This is possibly one of the most important articles I have ever published. It addresses how to break through a training plateau, which is probably one of the most commonly asked questions on the internet, along with, “How do I break through a bench press plateau?” — The principles, whether you are stalled on one lift, or multiple, are the same.
I say “I,” but actually, this is a section from our Muscle and Strength Training Pyramid book, so I should say Eric, Andrea, and I. Though I have made additions so that this works as a stand-alone article.
The training plateau trap people get into is usually thus:
- Start training seriously. > Progress linearly and consistently by adding weight each session. > Stall.
- Train a little harder (more effort). > Progress then stall.
- Keep adding weight anyway, form degrades over time… *snap* > injury. Frustration, loss of motivation, 1–3 months break from gym entirely (instead of working around it and training what you can.)
- Re-start training with more attention paid to good form. > Progress up to and past the previous plateau. > Stall.
- Train a little harder. > Progress then stall.
- Change from adding weight each session to something marginally more complex (like linear periodization or double progression, covered in our progression article). > Progress then stall.
- Frustration. Google to the “rescue”! > Drop sets, giant sets, supersets, ‘new and shiny’ training program, bro splits, more, more, MOAAAR! > Stall.
Sound familiar? This article is here to fix that. It will show you how to assess and address training plateaus systematically.
However, a warning: the steps in the checklist we’re about to present are easy to understand, but they won’t necessarily be easy to identify as being true for you. — The ego has a nasty habit of getting in the way. But things are not progressing as planned because you are doing something wrong, right? Bear this in mind as you read and let’s solve this once and for all then.
Are You Training With Appropriate Volume, Intensity, and Frequency?
The first thing we would advise you to check when plateaued is if your current training schedule puts you within the range of our volume, intensity, and frequency recommendations.
If you’re following one of the training program templates from our books (you can see the novice and intermediate bodybuilding and powerlifting programs for free on the site here), then you’re fine. If not, check your training program against this. These are guidelines, and there are exceptions, but this is an excellent place to start.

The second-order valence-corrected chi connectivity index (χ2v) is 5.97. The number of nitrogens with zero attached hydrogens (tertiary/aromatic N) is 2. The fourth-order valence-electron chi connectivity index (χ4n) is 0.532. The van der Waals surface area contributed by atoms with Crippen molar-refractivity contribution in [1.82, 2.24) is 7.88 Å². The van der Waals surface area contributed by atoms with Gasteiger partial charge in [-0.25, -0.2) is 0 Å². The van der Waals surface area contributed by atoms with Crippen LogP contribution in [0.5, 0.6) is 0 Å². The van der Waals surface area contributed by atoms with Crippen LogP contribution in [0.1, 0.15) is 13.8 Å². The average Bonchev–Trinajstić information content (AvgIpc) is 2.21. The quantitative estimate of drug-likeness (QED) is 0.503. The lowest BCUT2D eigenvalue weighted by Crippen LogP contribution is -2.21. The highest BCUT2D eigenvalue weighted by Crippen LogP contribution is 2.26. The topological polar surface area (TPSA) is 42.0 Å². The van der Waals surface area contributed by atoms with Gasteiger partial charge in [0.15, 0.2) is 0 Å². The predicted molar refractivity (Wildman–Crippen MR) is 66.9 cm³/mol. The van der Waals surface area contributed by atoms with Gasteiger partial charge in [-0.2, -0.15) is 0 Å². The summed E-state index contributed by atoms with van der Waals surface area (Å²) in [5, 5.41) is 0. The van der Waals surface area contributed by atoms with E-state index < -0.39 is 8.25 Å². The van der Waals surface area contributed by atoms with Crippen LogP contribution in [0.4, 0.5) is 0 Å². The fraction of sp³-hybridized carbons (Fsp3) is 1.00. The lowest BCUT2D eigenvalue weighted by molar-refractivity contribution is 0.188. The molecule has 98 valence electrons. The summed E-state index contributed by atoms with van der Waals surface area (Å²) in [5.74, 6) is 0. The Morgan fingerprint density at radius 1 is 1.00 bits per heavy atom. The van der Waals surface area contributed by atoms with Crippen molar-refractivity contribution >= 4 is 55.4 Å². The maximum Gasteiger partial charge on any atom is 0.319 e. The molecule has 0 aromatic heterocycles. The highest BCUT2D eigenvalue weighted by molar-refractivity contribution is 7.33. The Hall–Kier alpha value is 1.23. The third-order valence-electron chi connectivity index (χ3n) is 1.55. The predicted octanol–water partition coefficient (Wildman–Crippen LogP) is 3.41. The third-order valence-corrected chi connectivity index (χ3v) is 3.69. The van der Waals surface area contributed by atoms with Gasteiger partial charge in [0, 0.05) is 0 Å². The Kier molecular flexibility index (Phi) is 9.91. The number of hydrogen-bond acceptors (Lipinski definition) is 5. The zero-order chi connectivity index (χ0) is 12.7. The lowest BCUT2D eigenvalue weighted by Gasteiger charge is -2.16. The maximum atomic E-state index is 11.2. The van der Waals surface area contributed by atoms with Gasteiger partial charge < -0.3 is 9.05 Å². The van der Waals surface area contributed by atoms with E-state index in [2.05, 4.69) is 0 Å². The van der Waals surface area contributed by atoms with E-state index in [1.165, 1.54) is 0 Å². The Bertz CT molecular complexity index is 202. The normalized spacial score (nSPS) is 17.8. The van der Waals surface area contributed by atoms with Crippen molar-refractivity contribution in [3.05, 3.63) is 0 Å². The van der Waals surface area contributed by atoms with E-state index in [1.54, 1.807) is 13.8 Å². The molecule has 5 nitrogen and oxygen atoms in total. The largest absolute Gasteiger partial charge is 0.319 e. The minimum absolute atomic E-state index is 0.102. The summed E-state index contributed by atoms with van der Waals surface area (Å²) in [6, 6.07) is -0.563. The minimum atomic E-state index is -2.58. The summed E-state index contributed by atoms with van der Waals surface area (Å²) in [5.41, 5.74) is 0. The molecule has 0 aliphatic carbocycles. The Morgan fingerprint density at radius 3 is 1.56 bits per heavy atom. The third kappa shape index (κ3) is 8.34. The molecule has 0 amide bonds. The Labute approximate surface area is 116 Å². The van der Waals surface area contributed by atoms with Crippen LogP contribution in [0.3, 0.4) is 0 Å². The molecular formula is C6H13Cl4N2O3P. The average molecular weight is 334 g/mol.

Note that it’s just your working sets that count towards volume (the ‘hard’ sets that are part of your plan), warm-ups do not count. If you’re wondering what an appropriate warm-up might be, see our guide here.
Avoid Black and White Thinking
Don’t look at the volume, intensity, and frequency guidelines with your absolutist glasses on. Just because the number of sets we are recommending is in the 10–20 range, performing 9 sets doesn’t mean you won’t grow at all, and performing 21 sets doesn’t mean you will overtrain and regress.
Also, when looking to compare other programs, remember, you can make a good high intensity, high volume, or high-frequency program if you adjust the other variables. This means you may find an “optimal” approach that falls outside of these general guidelines—“optimal” for you if you adapt to it.
Progress is not an on or off switch. It’s not that we make gains or we don’t; it’s maybe we make better progress by adjusting some of the variables.
Remember the meta-analyses we have available are primarily on studies comprised of novice trainees with few studies on “trained” lifters that I would typically classify as intermediate. If you are a novice, start on the low end of the volume recs (~10–13 sets week). If you are more intermediate or advanced (and you don’t know where to start), try the mid to high end of the range (~14–20 sets a week), and then adjust from there.